Best TV Performances of 2020: Matthew Rhys, Perry Mason— TV Guide (@TVGuide) December 18, 2020
"Rhys made Perry an exhausted grump with a bent moral compass, but with his soulful eyes and menacing outbursts, we not only allowed it, we forgave it." -@timsurette
Full list: https://t.co/4I20ieuqQj pic.twitter.com/vXyDcHAwmA
Michaela Coel, I May Destroy You (HBO)
"I May Destroy You" success was in great part thanks to the incredible talent of its creator, star, writer, and co-director Michaela Coel. As Arabella, a part-time writer, full-time social media influencer. Coel is magnetic and impossible to look away from. To watch Coel on this show is to declare your undying devotion to follow her career as long as she continues to grace us with her presence.
Rhea Seehorn, Better Call Saul (AMC)
It's not a secret that Rhea Seehorn is the best thing about Better Call Saul, and has been for years now. Whether she was making plans to take down a former coworker or holding her own against an imposing drug lord, Seehorn's commanding performance wasn't just the best work we saw on Better Call Saul this year, but likely on all of TV in 2020.
Matthew Rhys, Perry Mason
Matthew Rhys, Perry Mason (HBO)
The mostly-good-but-definitely-not-perfect reboot of Perry Mason was buoyed by an all-good-and-damn-near-perfect performance by Matthew Rhys, who brought the classic character to the modern age, with an inner rage that we all could relate to. Rhys made Perry an exhausted grump with a bent moral compass that saw him skirt the law to get justice, but with his soulful eyes during times of defeat and menacing outbursts during times of rage, we not only allowed it, we forgave it.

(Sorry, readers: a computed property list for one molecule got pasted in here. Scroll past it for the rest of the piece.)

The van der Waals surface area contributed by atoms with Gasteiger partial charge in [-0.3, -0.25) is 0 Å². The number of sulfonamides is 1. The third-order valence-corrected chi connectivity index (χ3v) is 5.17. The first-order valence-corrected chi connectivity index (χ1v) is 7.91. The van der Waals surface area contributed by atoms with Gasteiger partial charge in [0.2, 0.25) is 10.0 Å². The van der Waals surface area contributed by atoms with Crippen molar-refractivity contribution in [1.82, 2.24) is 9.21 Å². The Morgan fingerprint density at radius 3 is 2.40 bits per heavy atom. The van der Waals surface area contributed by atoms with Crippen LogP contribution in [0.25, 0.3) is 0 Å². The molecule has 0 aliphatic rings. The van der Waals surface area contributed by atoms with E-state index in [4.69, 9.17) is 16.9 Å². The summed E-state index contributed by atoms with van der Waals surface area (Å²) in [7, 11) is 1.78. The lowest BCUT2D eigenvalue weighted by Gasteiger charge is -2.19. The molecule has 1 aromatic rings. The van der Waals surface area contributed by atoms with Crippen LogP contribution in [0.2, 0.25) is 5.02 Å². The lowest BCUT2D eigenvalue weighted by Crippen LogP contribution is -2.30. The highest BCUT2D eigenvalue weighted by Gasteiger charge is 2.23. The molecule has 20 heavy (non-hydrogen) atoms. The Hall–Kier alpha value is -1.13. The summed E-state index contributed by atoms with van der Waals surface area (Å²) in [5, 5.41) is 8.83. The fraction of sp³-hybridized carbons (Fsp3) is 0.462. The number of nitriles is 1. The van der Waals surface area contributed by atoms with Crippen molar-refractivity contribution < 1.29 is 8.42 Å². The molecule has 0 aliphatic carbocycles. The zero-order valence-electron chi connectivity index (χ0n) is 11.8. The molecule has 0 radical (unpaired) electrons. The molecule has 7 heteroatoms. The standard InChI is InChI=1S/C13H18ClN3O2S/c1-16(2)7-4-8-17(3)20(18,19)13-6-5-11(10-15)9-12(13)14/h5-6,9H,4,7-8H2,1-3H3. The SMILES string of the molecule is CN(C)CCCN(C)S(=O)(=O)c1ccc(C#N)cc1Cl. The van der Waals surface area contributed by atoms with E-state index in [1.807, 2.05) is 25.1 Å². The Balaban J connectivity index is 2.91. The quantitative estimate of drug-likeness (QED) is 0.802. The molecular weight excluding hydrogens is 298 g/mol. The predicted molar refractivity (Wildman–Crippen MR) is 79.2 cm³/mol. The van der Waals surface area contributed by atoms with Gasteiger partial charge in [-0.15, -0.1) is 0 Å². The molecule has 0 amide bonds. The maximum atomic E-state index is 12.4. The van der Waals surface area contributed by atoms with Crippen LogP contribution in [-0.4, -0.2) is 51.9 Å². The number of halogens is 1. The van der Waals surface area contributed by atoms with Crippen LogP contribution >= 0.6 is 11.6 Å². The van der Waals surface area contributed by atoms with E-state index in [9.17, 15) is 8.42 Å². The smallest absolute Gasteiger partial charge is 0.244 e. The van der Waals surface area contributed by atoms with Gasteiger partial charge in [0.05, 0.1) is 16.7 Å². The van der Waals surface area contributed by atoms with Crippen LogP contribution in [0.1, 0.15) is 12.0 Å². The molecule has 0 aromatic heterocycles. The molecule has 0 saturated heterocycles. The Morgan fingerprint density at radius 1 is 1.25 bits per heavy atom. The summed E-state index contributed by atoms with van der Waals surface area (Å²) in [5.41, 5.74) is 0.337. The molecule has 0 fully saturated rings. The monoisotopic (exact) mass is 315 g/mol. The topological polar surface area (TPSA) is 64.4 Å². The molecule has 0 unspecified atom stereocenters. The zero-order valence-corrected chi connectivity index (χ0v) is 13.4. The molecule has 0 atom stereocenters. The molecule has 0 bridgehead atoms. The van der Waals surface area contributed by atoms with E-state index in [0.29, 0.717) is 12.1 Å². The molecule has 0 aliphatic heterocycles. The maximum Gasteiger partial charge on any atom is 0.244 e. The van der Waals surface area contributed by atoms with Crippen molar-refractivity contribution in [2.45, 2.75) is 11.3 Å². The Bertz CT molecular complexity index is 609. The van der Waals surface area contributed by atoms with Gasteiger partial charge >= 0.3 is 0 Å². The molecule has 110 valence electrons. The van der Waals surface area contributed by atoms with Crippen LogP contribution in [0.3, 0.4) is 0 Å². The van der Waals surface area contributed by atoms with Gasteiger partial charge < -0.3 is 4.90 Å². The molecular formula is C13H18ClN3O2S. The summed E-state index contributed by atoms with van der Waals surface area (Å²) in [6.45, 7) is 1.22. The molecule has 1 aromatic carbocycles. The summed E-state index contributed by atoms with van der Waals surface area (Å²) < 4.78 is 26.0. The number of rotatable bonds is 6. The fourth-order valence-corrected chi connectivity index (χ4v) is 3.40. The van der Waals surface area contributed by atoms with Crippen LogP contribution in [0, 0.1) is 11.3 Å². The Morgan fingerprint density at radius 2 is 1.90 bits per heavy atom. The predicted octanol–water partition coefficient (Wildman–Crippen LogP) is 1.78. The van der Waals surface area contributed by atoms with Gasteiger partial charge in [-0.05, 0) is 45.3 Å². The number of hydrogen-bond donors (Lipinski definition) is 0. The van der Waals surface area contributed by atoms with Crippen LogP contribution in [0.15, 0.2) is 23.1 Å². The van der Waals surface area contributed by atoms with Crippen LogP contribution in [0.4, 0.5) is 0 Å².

Zoë Kravitz, High Fidelity (Hulu)
Stepping into the role previously played by John Cusack in the 2000 film of the same name, Kravitz made the updated version of the sardonic record store owner her own, painting a portrait of a complicated woman who cheats on her partners, drinks too much, and will happily tell you why Fleetwood Mac's Rumours is overhyped. And yet, despite all of that (or maybe because of it), Kravitz turned Rob into someone you'd want to be friends with.
Shira Haas, Unorthodox (Netflix)
Haas' performance is almost unimaginable in its vulnerability; it required her to shave her head on-camera and, in the series' unforgettable climax, sing a cappella. Those big, exterior moments complement the smaller, more intimate and finely skilled emotions that play across her unusually expressive face like little storms.
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